The Community Court of the Economic Community of West African States has ordered the Nigerian Government to either repeal or amend its law on cybercrime to align with its obligation under Article 1 of the African Charter on Human and Peoples’ Rights and the International Covenant on Civil and Political Rights.
In a suit filed by the incorporated trustees of Laws and Rights Awareness Initiative, the non-governmental organisation challenged the competence of Nigeria’s Cybercrime (Prohibition and Prevention) Act 2015.
Delivering judgment on Friday, Justice Januaria T.S. Moreira Costa held that portions of the law violated Nigerians’ right to freedom of expression.
He held the Nigerian Government liable for the violation of the right to freedom of expression by the adoption of Section 24 of its 2015 Cybercrime Act.
The court also rejected for lack of evidence other claims made by the plaintiff in relation to the contention that the law violated its members’ right to freedom of expression.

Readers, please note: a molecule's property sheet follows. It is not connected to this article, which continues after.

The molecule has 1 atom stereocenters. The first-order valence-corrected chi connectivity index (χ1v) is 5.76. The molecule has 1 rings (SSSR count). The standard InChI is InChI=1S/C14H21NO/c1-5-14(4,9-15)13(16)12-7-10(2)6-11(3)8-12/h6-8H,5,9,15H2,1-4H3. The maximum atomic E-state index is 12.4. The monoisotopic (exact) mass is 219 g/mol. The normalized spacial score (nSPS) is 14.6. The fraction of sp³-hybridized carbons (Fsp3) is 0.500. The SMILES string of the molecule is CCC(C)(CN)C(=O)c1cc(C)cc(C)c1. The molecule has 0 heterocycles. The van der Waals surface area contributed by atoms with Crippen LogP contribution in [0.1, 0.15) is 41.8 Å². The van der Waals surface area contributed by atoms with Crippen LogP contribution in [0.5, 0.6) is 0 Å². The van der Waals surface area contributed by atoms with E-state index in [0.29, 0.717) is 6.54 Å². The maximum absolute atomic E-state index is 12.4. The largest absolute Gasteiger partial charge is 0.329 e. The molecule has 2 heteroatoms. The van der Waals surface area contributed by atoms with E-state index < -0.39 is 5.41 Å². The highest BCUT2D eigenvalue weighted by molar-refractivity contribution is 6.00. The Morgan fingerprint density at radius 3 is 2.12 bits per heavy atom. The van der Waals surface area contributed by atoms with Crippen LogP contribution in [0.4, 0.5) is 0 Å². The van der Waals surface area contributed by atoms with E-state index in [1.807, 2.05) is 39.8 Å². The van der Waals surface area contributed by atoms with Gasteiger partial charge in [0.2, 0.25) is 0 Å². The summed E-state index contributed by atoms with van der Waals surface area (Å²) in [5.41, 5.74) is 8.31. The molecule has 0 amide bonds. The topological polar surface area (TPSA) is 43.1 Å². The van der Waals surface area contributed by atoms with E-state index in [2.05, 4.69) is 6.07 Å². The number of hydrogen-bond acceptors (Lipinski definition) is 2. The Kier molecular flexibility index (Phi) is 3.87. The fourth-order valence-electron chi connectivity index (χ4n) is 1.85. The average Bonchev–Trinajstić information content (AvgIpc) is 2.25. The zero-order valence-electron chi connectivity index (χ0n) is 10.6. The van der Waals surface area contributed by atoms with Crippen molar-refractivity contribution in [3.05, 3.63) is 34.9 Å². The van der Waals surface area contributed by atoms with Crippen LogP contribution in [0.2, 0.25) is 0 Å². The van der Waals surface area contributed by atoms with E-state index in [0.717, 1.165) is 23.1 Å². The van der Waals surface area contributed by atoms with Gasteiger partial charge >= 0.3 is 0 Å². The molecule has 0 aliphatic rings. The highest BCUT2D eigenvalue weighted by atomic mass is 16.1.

In the initiating application ECW/CCJ/APP/53/18 filed before the Court on November 6, 2018, the plaintiff through its counsel, Mr Chukwudi Ajaegbo, claimed among others that their members’ freedom of expression on the internet or in the use of computer devices was limited/breached by Section 24 of the Cybercrime Act of the defendant state.
It also claimed that nine of its collaborators were arrested and detained in connection with the enforcement of the provision of Section 24 of the Cybercrime Act in violation of Articles 9 of the African Charter on Human and Peoples’ Rights, 19 of the International Covenant on Civil and Political Rights, and 39 of the Nigeria’s constitution.
The plaintiff argued that Section 24 contained vague concepts that allowed for arbitrary interpretation and application, and that the restrictions it imposes were not reasonably justifiable as they did not pursue legitimate objectives, necessary nor proportional.